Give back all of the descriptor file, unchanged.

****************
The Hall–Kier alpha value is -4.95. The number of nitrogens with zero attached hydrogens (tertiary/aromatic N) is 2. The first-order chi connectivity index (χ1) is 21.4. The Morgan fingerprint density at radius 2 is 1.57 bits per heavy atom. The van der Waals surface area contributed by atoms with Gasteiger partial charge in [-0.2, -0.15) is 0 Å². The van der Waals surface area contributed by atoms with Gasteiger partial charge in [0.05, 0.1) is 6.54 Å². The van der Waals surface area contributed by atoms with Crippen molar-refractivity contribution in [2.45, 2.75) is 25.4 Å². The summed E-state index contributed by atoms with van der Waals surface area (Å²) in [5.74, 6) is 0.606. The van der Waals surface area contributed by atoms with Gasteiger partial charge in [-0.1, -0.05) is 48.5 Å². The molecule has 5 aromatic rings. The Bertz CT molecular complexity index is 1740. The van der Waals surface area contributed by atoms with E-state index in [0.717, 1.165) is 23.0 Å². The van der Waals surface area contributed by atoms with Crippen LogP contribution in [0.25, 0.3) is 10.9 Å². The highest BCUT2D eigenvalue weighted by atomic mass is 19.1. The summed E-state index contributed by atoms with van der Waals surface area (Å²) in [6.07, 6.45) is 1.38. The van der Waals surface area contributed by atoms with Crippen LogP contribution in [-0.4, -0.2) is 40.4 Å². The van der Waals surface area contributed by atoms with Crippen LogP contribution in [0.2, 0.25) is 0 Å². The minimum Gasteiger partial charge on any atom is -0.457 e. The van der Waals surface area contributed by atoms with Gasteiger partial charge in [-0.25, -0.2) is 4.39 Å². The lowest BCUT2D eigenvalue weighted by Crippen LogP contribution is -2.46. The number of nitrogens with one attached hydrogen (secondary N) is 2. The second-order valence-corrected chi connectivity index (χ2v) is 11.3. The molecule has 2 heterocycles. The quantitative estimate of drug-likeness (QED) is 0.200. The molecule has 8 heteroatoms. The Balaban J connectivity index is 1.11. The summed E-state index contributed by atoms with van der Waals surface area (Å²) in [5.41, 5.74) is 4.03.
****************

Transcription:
The Hall–Kier alpha value is -4.95. The number of nitrogens with zero attached hydrogens (tertiary/aromatic N) is 2. The first-order chi connectivity index (χ1) is 21.4. The Morgan fingerprint density at radius 2 is 1.57 bits per heavy atom. The van der Waals surface area contributed by atoms with Gasteiger partial charge in [-0.2, -0.15) is 0 Å². The van der Waals surface area contributed by atoms with Gasteiger partial charge in [0.05, 0.1) is 6.54 Å². The van der Waals surface area contributed by atoms with Crippen molar-refractivity contribution in [2.45, 2.75) is 25.4 Å². The summed E-state index contributed by atoms with van der Waals surface area (Å²) in [5.74, 6) is 0.606. The van der Waals surface area contributed by atoms with Gasteiger partial charge in [-0.1, -0.05) is 48.5 Å². The molecule has 5 aromatic rings. The Bertz CT molecular complexity index is 1740. The van der Waals surface area contributed by atoms with E-state index in [0.717, 1.165) is 23.0 Å². The van der Waals surface area contributed by atoms with Crippen LogP contribution in [0.25, 0.3) is 10.9 Å². The highest BCUT2D eigenvalue weighted by atomic mass is 19.1. The summed E-state index contributed by atoms with van der Waals surface area (Å²) in [6.07, 6.45) is 1.38. The van der Waals surface area contributed by atoms with Crippen LogP contribution in [-0.4, -0.2) is 40.4 Å². The van der Waals surface area contributed by atoms with Crippen LogP contribution in [0.2, 0.25) is 0 Å². The minimum Gasteiger partial charge on any atom is -0.457 e. The van der Waals surface area contributed by atoms with Gasteiger partial charge in [-0.25, -0.2) is 4.39 Å². The lowest BCUT2D eigenvalue weighted by Crippen LogP contribution is -2.46. The number of nitrogens with one attached hydrogen (secondary N) is 2. The second-order valence-corrected chi connectivity index (χ2v) is 11.3. The molecule has 2 heterocycles. The quantitative estimate of drug-likeness (QED) is 0.200. The molecule has 8 heteroatoms. The Balaban J connectivity index is 1.11. The summed E-state index contributed by atoms with van der Waals surface area (Å²) in [5.41, 5.74) is 4.03.